Tibet Policy Institute concludes its flagship Conference of Young Indian Scholars on Tibetan Studies.


Jan 24, 2019

Geshe Lhakdor, Director of Library of Tibetan Works and Archives (LTWA) delivering the valedictory remarks on the final day of the three-day conference of Young Indian Scholars on Tibetan Studies, 24 January 2019
Geshe Lhakdor, Director of Library of Tibetan Works and Archives (LTWA) delivering the valedictory remarks on the final day of the three-day conference of Young Indian Scholars on Tibetan Studies, 24 January 2019. Photo/Tenzin Jigme/CTA

DHARAMSHALA: Tibet Policy Institute, the research wing of Central Tibetan Administration concluded its flagship conference of Young Indian Scholars on Tibetan Studies here at the Sarah College for Higher Tibetan Studies on Thursday.

Over the course of the three-day conference, Professors, Assistant Professors and scholars representing 13 universities across India deliberated and shared their research approaches with TPI research fellows within the broad field of India-Tibet relations and contemporary Tibetan issues.

The conference featured presentations on research papers on topics such as Adopted Motherland: The bond of Tibetan refugees with India; Indo-Tibetan Relations in Dehradun: Case of Guru Chela or journey of Mutual Dialogue; Implications of Ramayana in Indo-Tibet interactions; Crime against Humanity: narrative of Tibetan and Sri Lankan Tamil Refugees.

A major highlight of the conference was the one and half hour long meeting with His Holiness the Dalai Lama during which the delegates discussed the role of youth in the revival of ancient Indian tradition, ancient ties between India and Tibet and challenges facing Tibet vis-à-vis China.

Some of the 22 participants at the first Conference of Young Indian Scholars on Tibetan Studies.
Some of the 22 participants at the first Conference of Young Indian Scholars on Tibetan Studies. Photo/Tenzin Jigme/CTA

Addressing the valedictory ceremony, Geshe Lhakdor, Director of Library of Tibetan Works and Archives said the India-Tibet relation is best described as one of Guru-Chela.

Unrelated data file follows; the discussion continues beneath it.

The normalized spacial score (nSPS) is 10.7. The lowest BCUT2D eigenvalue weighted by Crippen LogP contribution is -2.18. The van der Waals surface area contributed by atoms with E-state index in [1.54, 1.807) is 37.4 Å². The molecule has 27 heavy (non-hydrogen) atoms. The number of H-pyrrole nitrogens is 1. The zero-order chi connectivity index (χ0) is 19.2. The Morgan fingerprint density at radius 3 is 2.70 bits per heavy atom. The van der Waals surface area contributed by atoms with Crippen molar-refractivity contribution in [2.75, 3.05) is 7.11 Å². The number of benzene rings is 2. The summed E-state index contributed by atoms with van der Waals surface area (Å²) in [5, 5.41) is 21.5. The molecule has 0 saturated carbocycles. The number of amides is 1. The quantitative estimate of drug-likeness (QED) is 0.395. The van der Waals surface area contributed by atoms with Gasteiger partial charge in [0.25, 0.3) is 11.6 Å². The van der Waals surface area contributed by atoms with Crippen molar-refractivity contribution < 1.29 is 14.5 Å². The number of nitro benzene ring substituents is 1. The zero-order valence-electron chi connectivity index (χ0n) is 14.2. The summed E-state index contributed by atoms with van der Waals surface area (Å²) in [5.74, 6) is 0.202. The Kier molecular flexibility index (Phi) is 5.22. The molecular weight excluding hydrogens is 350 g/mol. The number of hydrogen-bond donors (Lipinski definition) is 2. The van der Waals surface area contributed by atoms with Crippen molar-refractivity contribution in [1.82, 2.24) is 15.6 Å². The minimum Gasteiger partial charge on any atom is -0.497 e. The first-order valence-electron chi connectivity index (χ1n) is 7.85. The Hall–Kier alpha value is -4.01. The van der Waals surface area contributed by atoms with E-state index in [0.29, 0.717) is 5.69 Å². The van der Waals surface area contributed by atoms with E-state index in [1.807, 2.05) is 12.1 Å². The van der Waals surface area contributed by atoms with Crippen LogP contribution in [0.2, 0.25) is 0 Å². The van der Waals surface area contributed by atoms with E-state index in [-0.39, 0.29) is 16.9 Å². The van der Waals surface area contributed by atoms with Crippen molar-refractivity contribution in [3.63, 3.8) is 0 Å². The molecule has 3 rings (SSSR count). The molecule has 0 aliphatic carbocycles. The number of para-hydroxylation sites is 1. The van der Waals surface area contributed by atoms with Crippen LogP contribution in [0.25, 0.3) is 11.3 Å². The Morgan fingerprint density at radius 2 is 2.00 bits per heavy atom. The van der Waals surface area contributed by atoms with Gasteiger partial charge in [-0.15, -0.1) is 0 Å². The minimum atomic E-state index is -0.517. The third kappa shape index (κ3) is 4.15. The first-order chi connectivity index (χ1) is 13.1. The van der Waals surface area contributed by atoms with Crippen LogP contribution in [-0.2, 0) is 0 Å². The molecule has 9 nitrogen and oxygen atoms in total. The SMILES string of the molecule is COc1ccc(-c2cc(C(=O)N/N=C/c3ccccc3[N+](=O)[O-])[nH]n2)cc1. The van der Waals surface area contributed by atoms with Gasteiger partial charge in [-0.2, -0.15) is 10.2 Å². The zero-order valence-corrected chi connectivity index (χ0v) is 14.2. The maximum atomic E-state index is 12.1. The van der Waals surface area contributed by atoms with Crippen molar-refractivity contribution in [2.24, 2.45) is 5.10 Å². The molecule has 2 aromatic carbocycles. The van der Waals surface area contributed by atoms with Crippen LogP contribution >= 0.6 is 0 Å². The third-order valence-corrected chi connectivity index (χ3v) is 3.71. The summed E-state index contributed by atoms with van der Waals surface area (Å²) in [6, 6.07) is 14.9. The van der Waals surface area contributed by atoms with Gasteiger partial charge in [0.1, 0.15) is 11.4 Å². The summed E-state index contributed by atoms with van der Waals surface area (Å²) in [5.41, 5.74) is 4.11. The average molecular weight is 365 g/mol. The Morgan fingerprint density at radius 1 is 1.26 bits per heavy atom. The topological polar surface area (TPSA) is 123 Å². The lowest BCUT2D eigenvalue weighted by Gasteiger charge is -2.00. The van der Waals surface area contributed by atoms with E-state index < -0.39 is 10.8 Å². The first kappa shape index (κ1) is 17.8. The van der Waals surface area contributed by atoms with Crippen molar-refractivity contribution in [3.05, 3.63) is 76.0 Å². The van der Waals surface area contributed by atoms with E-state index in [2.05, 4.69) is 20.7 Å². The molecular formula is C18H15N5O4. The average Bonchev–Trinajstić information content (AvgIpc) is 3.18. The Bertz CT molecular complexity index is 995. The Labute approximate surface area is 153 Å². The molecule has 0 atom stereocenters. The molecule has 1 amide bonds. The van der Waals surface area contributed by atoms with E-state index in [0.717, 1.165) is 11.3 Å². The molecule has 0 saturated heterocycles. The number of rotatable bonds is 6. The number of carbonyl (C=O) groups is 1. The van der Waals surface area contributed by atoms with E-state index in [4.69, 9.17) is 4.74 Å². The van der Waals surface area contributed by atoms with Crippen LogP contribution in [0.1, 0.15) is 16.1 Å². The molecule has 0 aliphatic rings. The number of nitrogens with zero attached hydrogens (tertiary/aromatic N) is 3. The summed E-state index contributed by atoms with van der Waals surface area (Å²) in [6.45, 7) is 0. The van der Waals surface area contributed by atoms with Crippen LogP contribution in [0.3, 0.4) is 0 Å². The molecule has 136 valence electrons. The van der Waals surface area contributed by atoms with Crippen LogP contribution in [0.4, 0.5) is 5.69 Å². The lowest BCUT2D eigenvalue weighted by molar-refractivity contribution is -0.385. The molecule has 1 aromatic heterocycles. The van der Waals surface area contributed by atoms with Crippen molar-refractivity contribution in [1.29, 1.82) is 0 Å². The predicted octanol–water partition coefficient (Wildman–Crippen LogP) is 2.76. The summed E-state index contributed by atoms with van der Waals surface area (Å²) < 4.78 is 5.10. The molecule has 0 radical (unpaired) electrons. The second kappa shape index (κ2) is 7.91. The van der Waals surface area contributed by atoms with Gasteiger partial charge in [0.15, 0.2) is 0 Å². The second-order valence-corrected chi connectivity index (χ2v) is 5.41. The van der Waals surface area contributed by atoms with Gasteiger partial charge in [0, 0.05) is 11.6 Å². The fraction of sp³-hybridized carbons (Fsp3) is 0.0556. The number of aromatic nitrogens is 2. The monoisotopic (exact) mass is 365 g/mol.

“It is essentially the Guru Chela relationship which His Holiness the Dalai Lama very fondly talks about. The Sanskrit word Gu means ignorance and Ru means remover of the ignorance. Thereby India is the remover of ignorance for Tibetan people. So you can clearly see the depth of the relationship.”

He argued that the greatness of India must be shown through its soft power, not hard power.

“The precious teaching of Buddha is unfortunately lost in this country. It is high time that our younger Indian generation shows zeal and enthusiasm to get this wisdom back,” he said.

He urged the young scholars to explore, study and equip themselves with the ancient Indian wisdom which he described were “inner resources”. “Then India can really be incredible in the true sense of the term.”

Director Tsering Yangkey, TPI, congratulated and thanked the intellectual gathering of Indian scholars, professors and associate professors.

Director Tsering Yangkey delivering the welcome remarks at the valedictory ceremony.
Director Tsering Yangkey delivering the welcome remarks at the valedictory ceremony. Photo/Tenzin Jigme/CTA

Proposing the vote of thanks, Deputy Director Tenzin Lekshay said, “I thank His Holiness the Dalai Lama for sharing his vision with our participants this morning. We thank the Office of His Holiness the Dalai Lama for the honour and privilege.”

He added, “The Tibet Policy Institute aims to organise similar Conference of Young Indian scholars in future through collaboration with different universities and institutes. This is the first of a kind initiative led by TPI and we assure that this not the last.”

“I ask our young gurus here to go back and remove the ignorance of other young gurus who are in your institutions.”

The conference was attended by 22 participants comprising of Professors, Assistant Professors, PhD and M Phil from 13 different universities and institutes like Madras University, Saheed Kshudiram College of West Bengal, Manipal Academy of Higher Education, Gandhigram Rural Institute, Indian Institute of Technology of Madras, Nalanda University, South Asian University, Delhi University, Punjab University, Jawaharlal Nehru University, Vivekananda Institute of Professional Studies of New Delhi, and Banaras Hindu University.

Courtesy: tibet.net

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